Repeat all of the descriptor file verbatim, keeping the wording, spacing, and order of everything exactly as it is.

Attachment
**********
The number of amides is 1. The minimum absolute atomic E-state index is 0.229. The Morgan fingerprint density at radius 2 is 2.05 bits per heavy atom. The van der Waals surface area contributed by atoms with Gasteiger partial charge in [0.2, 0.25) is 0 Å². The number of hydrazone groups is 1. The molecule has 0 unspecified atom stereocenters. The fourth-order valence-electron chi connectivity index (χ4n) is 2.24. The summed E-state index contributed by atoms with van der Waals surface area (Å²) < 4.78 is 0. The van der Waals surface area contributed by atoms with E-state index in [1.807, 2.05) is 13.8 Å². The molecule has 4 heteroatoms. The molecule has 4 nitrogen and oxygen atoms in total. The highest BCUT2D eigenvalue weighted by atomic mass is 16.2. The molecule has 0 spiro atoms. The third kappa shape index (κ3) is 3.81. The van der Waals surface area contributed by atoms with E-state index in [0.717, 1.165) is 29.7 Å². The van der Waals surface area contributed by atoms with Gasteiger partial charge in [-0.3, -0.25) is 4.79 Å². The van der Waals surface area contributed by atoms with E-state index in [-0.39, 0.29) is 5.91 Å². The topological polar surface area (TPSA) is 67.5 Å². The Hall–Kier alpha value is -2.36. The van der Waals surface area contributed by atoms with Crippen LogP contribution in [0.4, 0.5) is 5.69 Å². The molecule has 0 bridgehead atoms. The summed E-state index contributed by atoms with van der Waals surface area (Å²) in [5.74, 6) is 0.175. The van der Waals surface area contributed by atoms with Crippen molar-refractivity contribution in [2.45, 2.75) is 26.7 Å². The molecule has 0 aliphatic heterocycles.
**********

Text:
The number of amides is 1. The minimum absolute atomic E-state index is 0.229. The Morgan fingerprint density at radius 2 is 2.05 bits per heavy atom. The van der Waals surface area contributed by atoms with Gasteiger partial charge in [0.2, 0.25) is 0 Å². The number of hydrazone groups is 1. The molecule has 0 unspecified atom stereocenters. The fourth-order valence-electron chi connectivity index (χ4n) is 2.24. The summed E-state index contributed by atoms with van der Waals surface area (Å²) < 4.78 is 0. The van der Waals surface area contributed by atoms with E-state index in [1.807, 2.05) is 13.8 Å². The molecule has 4 heteroatoms. The molecule has 4 nitrogen and oxygen atoms in total. The highest BCUT2D eigenvalue weighted by atomic mass is 16.2. The molecule has 0 spiro atoms. The third kappa shape index (κ3) is 3.81. The van der Waals surface area contributed by atoms with E-state index in [0.717, 1.165) is 29.7 Å². The van der Waals surface area contributed by atoms with Gasteiger partial charge in [-0.3, -0.25) is 4.79 Å². The van der Waals surface area contributed by atoms with E-state index in [-0.39, 0.29) is 5.91 Å². The topological polar surface area (TPSA) is 67.5 Å². The Hall–Kier alpha value is -2.36. The van der Waals surface area contributed by atoms with Crippen LogP contribution in [0.4, 0.5) is 5.69 Å². The molecule has 0 bridgehead atoms. The summed E-state index contributed by atoms with van der Waals surface area (Å²) in [5.74, 6) is 0.175. The van der Waals surface area contributed by atoms with Crippen molar-refractivity contribution in [2.45, 2.75) is 26.7 Å². The molecule has 0 aliphatic heterocycles.